Countries bordering Syria need more help as refugee numbers rise says UN Humanitarian chief, after visits to Jordan and Lebanon

Report
from UN Office for the Coordination of Humanitarian Affairs
Published on 28 Nov 2012

(Beirut/New York, 28 November 2012): At the end of a three-day visit to Jordan and Lebanon, United Nations Under-Secretary-General for Humanitarian Affairs and Emergency Relief Coordinator, Valerie Amos, called on the international community to tackle the consequences of the deteriorating humanitarian situation in Syria, and support surrounding countries in their efforts to deal with a worsening refugee crisis.

During her visit to Jordan, Valerie Amos went to the border with Syria and saw refugees who had arrived under cover of darkness and were deeply traumatized by their experiences. “Some people were injured, having faced mortar fire along their escape route,” said USG Amos.

In Amman, Ms. Amos held meetings with His Majesty, King Abdullah II, the Prime Minister, H.E. Mr. Abdallah Ensour, senior Government officials, UN agencies and non-governmental organizations (NGOs). Praising the generosity of the people of Jordan for hosting some 240,000 Syrians, and the work of the national and international relief agencies, Ms. Amos also underscored that the United Nations will support the Government in reinforcing preparedness efforts to deal with any dramatic deterioration of the situation inside Syria.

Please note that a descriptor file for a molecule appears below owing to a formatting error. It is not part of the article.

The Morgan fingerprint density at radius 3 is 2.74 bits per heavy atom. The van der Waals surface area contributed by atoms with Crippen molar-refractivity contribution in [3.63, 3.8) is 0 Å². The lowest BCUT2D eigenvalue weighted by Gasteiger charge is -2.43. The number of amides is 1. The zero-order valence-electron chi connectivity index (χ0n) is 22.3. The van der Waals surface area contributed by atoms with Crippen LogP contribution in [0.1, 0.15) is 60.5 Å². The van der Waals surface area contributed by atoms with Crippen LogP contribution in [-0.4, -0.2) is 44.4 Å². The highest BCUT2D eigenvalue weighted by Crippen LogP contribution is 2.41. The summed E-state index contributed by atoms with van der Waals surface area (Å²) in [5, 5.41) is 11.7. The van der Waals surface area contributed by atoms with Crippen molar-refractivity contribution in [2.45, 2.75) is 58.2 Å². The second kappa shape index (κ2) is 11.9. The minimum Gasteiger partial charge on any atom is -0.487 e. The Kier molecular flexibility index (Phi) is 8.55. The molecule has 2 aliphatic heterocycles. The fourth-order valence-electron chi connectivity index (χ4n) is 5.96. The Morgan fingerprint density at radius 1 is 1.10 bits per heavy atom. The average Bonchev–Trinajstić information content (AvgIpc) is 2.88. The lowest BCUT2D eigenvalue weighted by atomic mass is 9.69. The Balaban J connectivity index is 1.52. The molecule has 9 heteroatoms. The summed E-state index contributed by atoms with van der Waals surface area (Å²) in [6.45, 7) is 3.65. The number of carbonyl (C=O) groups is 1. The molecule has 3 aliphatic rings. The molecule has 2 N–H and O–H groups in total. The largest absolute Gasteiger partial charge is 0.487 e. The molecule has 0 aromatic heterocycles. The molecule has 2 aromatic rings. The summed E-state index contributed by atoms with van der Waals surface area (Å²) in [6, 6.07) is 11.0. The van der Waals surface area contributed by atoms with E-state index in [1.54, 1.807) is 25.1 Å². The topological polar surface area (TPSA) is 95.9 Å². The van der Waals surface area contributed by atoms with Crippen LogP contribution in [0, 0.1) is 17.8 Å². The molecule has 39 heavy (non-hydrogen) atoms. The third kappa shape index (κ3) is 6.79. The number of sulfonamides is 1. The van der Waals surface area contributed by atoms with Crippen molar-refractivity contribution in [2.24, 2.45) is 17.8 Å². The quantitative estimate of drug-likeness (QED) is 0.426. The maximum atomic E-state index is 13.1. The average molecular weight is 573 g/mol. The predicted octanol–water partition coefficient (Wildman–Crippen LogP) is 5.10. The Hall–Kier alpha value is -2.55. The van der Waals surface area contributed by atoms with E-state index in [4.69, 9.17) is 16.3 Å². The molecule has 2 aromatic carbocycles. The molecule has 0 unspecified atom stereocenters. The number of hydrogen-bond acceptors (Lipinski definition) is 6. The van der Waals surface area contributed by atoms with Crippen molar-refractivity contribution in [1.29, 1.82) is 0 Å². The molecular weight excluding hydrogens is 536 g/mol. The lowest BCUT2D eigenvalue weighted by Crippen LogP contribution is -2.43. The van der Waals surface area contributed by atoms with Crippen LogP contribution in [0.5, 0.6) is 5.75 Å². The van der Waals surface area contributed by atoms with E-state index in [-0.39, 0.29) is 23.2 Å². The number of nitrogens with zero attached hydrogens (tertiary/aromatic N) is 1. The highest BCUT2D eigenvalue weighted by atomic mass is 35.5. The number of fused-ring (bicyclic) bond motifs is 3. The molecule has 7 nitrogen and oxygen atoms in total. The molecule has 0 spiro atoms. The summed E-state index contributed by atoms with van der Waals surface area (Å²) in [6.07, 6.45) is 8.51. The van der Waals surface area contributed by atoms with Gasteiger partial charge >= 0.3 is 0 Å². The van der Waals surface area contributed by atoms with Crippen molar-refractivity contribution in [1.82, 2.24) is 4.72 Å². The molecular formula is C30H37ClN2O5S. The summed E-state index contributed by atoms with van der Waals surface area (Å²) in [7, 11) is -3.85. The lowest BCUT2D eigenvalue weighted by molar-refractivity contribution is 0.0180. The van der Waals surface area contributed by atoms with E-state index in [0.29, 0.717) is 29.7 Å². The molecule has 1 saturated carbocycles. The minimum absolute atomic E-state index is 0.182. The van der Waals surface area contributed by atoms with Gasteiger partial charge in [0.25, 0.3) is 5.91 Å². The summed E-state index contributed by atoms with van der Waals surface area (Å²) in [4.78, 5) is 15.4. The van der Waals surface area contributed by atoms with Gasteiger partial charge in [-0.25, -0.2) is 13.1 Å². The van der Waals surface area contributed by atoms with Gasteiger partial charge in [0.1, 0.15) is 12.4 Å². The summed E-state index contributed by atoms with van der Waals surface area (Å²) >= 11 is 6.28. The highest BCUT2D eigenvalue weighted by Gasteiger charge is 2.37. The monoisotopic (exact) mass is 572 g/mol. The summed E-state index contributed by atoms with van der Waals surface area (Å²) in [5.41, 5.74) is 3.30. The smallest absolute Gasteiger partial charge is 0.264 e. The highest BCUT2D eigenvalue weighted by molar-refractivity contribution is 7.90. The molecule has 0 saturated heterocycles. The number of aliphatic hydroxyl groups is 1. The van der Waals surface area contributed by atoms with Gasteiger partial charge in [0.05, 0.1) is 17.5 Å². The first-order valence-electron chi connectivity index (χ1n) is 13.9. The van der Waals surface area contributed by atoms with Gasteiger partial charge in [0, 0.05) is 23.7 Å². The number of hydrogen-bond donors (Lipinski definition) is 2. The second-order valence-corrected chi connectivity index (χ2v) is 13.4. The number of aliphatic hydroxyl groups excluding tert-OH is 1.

In Lebanon, USG Amos met Syrian families at a refugee reception centre in Beirut. The stories were heart-breaking, she said. “One woman I met had watched her mother burned in her home. It is time for this brutality to stop.”

She also met Prime Minister Mr. Najib Mikati and Minister of Social Affairs, Mr. Wael Abu Faour and thanked them for the support the Lebanese people and Government are providing to more than 130,000 refugees from Syria, and for keeping the borders open. “We need to support the Lebanese authorities – and the people hosting refugees.” Ms. Amos said following the meeting.

The plight of the refugees, and the possibility that thousands more will follow them, underlines the need for a comprehensive, region-wide response to end the crisis. We need to redouble our efforts to support neighbouring states in absorbing the costs of addressing the daily needs of a large refugee population.

“The international community needs to shoulder its responsibility and work together to bring an end to the violence in Syria,” said Ms. Amos. “Until the international community finds a lasting political solution to the Syria crisis, neighbouring states are being expected to absorb the bulk of the cost of hosting hundreds of thousands of refugees. Given their own economic, social and security challenges, this is simply not sustainable,” noted USG Amos. “As winter sets in across Syria, the most vulnerable people will move to places where assistance can be provided and where they feel safe.”

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